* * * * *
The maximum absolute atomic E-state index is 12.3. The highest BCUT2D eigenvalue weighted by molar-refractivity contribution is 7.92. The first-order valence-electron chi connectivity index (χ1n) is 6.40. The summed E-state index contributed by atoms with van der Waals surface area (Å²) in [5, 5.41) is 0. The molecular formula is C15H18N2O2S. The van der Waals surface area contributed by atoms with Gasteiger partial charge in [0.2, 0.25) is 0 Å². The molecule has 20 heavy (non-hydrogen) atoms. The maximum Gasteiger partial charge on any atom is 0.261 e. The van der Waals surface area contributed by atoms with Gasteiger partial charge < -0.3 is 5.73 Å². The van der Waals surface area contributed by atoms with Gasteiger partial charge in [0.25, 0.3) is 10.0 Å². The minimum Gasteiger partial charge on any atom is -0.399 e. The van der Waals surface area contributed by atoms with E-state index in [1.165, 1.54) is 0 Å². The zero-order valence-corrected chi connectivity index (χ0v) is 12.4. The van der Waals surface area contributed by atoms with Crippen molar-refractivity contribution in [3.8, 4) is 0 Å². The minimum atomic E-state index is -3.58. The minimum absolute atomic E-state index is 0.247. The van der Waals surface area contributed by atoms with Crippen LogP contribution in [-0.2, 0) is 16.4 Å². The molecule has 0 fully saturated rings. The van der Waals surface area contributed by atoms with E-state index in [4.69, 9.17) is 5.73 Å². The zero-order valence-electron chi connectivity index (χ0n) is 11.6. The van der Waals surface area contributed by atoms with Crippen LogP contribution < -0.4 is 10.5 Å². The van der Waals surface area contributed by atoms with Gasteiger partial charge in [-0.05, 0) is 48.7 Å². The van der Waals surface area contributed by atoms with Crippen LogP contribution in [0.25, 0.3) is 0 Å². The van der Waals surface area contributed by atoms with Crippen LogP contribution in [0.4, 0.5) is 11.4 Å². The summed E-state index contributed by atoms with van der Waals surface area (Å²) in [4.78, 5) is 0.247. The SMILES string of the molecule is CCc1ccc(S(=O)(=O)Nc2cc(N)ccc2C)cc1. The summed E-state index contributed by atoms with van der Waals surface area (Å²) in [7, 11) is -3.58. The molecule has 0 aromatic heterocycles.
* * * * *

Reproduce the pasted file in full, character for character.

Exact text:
The maximum absolute atomic E-state index is 12.3. The highest BCUT2D eigenvalue weighted by molar-refractivity contribution is 7.92. The first-order valence-electron chi connectivity index (χ1n) is 6.40. The summed E-state index contributed by atoms with van der Waals surface area (Å²) in [5, 5.41) is 0. The molecular formula is C15H18N2O2S. The van der Waals surface area contributed by atoms with Gasteiger partial charge in [0.2, 0.25) is 0 Å². The molecule has 20 heavy (non-hydrogen) atoms. The maximum Gasteiger partial charge on any atom is 0.261 e. The van der Waals surface area contributed by atoms with Gasteiger partial charge < -0.3 is 5.73 Å². The van der Waals surface area contributed by atoms with Gasteiger partial charge in [0.25, 0.3) is 10.0 Å². The minimum Gasteiger partial charge on any atom is -0.399 e. The van der Waals surface area contributed by atoms with E-state index in [1.165, 1.54) is 0 Å². The zero-order valence-corrected chi connectivity index (χ0v) is 12.4. The van der Waals surface area contributed by atoms with Crippen molar-refractivity contribution in [3.8, 4) is 0 Å². The minimum atomic E-state index is -3.58. The minimum absolute atomic E-state index is 0.247. The van der Waals surface area contributed by atoms with Crippen LogP contribution in [-0.2, 0) is 16.4 Å². The molecule has 0 fully saturated rings. The van der Waals surface area contributed by atoms with E-state index in [4.69, 9.17) is 5.73 Å². The zero-order valence-electron chi connectivity index (χ0n) is 11.6. The van der Waals surface area contributed by atoms with Crippen LogP contribution < -0.4 is 10.5 Å². The van der Waals surface area contributed by atoms with Gasteiger partial charge in [-0.05, 0) is 48.7 Å². The van der Waals surface area contributed by atoms with Crippen LogP contribution in [0.25, 0.3) is 0 Å². The van der Waals surface area contributed by atoms with Crippen LogP contribution in [0.4, 0.5) is 11.4 Å². The summed E-state index contributed by atoms with van der Waals surface area (Å²) in [4.78, 5) is 0.247. The SMILES string of the molecule is CCc1ccc(S(=O)(=O)Nc2cc(N)ccc2C)cc1. The summed E-state index contributed by atoms with van der Waals surface area (Å²) in [7, 11) is -3.58. The molecule has 0 aromatic heterocycles.